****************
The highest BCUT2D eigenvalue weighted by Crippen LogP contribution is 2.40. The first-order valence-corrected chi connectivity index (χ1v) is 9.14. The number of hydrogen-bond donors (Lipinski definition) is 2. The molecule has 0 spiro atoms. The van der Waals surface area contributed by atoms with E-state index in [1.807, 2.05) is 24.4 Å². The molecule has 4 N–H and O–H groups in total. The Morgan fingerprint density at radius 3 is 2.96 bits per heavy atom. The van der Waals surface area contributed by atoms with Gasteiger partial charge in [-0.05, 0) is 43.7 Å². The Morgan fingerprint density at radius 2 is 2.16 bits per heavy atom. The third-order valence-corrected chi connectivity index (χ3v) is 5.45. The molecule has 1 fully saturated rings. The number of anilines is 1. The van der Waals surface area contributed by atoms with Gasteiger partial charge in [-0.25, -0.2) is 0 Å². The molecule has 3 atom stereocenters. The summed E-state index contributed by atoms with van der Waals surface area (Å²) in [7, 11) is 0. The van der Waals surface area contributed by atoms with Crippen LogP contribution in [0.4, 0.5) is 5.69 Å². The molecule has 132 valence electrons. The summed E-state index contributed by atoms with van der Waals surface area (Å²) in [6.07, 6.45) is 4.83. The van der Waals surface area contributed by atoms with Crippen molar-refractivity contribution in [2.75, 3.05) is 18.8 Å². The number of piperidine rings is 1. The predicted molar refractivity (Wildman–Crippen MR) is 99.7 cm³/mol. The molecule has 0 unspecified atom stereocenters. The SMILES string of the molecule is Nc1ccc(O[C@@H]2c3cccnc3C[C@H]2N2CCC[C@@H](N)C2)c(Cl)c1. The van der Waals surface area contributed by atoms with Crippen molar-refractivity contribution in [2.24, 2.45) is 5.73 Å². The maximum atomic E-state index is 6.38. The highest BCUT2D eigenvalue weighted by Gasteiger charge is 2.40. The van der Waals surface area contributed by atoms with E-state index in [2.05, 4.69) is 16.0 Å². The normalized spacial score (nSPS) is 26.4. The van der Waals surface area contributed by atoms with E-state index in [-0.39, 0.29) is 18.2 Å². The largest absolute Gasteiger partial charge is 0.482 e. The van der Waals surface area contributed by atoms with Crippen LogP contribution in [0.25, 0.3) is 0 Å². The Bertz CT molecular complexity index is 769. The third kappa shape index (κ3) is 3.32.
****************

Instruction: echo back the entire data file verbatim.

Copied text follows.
The highest BCUT2D eigenvalue weighted by Crippen LogP contribution is 2.40. The first-order valence-corrected chi connectivity index (χ1v) is 9.14. The number of hydrogen-bond donors (Lipinski definition) is 2. The molecule has 0 spiro atoms. The van der Waals surface area contributed by atoms with E-state index in [1.807, 2.05) is 24.4 Å². The molecule has 4 N–H and O–H groups in total. The Morgan fingerprint density at radius 3 is 2.96 bits per heavy atom. The van der Waals surface area contributed by atoms with Gasteiger partial charge in [-0.05, 0) is 43.7 Å². The Morgan fingerprint density at radius 2 is 2.16 bits per heavy atom. The third-order valence-corrected chi connectivity index (χ3v) is 5.45. The molecule has 1 fully saturated rings. The number of anilines is 1. The van der Waals surface area contributed by atoms with Gasteiger partial charge in [-0.25, -0.2) is 0 Å². The molecule has 3 atom stereocenters. The summed E-state index contributed by atoms with van der Waals surface area (Å²) in [7, 11) is 0. The van der Waals surface area contributed by atoms with Crippen LogP contribution in [0.4, 0.5) is 5.69 Å². The molecule has 132 valence electrons. The summed E-state index contributed by atoms with van der Waals surface area (Å²) in [6.07, 6.45) is 4.83. The van der Waals surface area contributed by atoms with Crippen molar-refractivity contribution in [2.75, 3.05) is 18.8 Å². The number of piperidine rings is 1. The predicted molar refractivity (Wildman–Crippen MR) is 99.7 cm³/mol. The molecule has 0 unspecified atom stereocenters. The SMILES string of the molecule is Nc1ccc(O[C@@H]2c3cccnc3C[C@H]2N2CCC[C@@H](N)C2)c(Cl)c1. The van der Waals surface area contributed by atoms with Crippen molar-refractivity contribution in [2.24, 2.45) is 5.73 Å². The maximum atomic E-state index is 6.38. The highest BCUT2D eigenvalue weighted by Gasteiger charge is 2.40. The van der Waals surface area contributed by atoms with E-state index in [2.05, 4.69) is 16.0 Å². The normalized spacial score (nSPS) is 26.4. The van der Waals surface area contributed by atoms with E-state index in [-0.39, 0.29) is 18.2 Å². The largest absolute Gasteiger partial charge is 0.482 e. The van der Waals surface area contributed by atoms with Crippen LogP contribution in [0.25, 0.3) is 0 Å². The Bertz CT molecular complexity index is 769. The third kappa shape index (κ3) is 3.32.